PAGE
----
I didn’t know how to tell you, so I’ve put off this post for some time. I killed my vinegar mother—the gelatinous substance that turns wine into vinegar. Over a year ago I acquired a mother from Jackie Dill, the self-sufficient, wise wildcrafter of Coyle, OK. And since I was so grateful that Jackie shared her mother with me, I’ve felt guilty about wasting it.
My basic understanding of the vinegar-making process is this: a mother is the name for the bacteria that develops on fermented liquid. She eats up the alcohol and creates acid. This could happen just by ignoring an open container of wine for weeks or months, until the right wild bacteria finds the wine—same concept as sourdough yeasts and the open fermentation of beer. Maybe this bacteria is more prevalent in certain geographic areas? I’m not sure. Regardless, you can speed up the process by buying or acquiring a vinegar mother like I did. The mother is put in a glass or ceramic container or an oak barrel and is fed a diet of red or white wine. You need to pick which wine you’re going with and stick with only that type. You can keep her alive indefinitely by feeding her alcohol.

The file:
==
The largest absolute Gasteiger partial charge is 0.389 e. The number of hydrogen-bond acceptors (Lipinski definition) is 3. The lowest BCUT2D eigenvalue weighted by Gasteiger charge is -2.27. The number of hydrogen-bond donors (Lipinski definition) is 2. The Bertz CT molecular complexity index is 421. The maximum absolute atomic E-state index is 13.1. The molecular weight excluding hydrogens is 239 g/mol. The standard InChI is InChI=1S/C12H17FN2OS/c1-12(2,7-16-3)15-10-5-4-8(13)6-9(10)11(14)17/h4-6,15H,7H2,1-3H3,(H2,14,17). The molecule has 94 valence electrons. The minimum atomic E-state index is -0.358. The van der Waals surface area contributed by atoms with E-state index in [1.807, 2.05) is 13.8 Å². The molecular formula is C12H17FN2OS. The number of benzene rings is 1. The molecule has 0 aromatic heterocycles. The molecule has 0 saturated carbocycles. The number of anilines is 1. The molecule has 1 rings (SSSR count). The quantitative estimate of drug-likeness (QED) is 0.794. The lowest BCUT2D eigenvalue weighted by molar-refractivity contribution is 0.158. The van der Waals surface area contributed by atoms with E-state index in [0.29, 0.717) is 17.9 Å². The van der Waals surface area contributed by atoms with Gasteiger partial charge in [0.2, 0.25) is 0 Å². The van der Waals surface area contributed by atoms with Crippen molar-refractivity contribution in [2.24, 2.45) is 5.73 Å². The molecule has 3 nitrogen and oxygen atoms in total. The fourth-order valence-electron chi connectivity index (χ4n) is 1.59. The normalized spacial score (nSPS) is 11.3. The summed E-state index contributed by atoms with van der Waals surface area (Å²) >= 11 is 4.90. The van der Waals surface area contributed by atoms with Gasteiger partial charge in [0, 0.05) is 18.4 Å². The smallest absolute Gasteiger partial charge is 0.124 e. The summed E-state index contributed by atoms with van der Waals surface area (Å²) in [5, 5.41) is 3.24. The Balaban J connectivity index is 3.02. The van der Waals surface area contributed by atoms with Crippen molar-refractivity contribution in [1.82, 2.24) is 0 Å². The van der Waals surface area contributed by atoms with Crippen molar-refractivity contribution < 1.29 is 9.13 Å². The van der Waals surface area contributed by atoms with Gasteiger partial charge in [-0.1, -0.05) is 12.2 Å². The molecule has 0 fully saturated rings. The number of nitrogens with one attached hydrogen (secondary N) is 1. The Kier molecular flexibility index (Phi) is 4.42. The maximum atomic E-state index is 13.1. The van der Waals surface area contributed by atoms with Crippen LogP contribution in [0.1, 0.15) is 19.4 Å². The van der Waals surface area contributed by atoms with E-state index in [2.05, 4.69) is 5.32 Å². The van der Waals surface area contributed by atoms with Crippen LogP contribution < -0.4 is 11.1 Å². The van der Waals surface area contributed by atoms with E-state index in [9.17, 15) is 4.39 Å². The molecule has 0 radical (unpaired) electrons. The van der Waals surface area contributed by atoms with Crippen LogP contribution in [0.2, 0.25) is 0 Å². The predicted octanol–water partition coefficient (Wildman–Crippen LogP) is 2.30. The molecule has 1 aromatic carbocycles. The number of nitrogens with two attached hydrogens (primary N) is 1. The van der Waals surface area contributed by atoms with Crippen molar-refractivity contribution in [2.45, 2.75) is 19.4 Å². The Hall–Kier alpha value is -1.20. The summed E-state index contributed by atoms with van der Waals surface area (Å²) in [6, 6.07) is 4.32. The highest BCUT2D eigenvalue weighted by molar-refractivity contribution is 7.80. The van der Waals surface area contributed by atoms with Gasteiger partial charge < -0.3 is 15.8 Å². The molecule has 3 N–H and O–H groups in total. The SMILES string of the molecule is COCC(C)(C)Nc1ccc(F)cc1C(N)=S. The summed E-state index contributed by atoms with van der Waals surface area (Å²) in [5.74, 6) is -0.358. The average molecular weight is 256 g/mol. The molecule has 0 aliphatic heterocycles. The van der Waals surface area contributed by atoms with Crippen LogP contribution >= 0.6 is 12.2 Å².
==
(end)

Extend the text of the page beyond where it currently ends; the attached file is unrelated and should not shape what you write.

There seems to be two main approaches to feeding the mother: 1) add a glug of wine to your mother every day or so or 2) add a bottle at once and let the mother do its thing. I chose the latter and ignored the mother to a fault. I have to admit—I was intimidated by this whole process, which is, I think, why I neglected/forgot about the hungry, vinegar-making blob at the back of my pantry. I basically starved her to death since she eventually ate all the alcohol and I didn’t give her any more. Although I killed the mother, I was still able to get some delicious red wine vinegar out of the experiment.
My first try at vinegar making has been an education I hope to build on once I get another mother.
The vinegar mother that I got from Jackie Dill. It came in pear wine vinegar.
I strained and reserved the pear wine vinegar so I could use the mother to start my red wine vinegar. I covered the container opening with cheesecloth and slid it to the back of the pantry. Instead of fearing and ignoring the vinegar for 9 months, I should have tasted the liquid every couple of weeks to check its progress.
Out of sight, out of mind. Nine months later I finally strained the mother out and pasteurized the vinegar. In retrospect, it was hasty to assume the mother was dead. I should have tried to keep her going by adding more wine.
My vinegar-loving friend Nicole and I had a taste test between my store-bought and homemade red wine vinegar. As you can see, the homemade vinegar is much deeper in color and body. Its taste is rich and mellow compared to the store-bought vinegar, which makes my eyes water and my mouth pucker.
If you’re interested in learning more, these websites are helpful: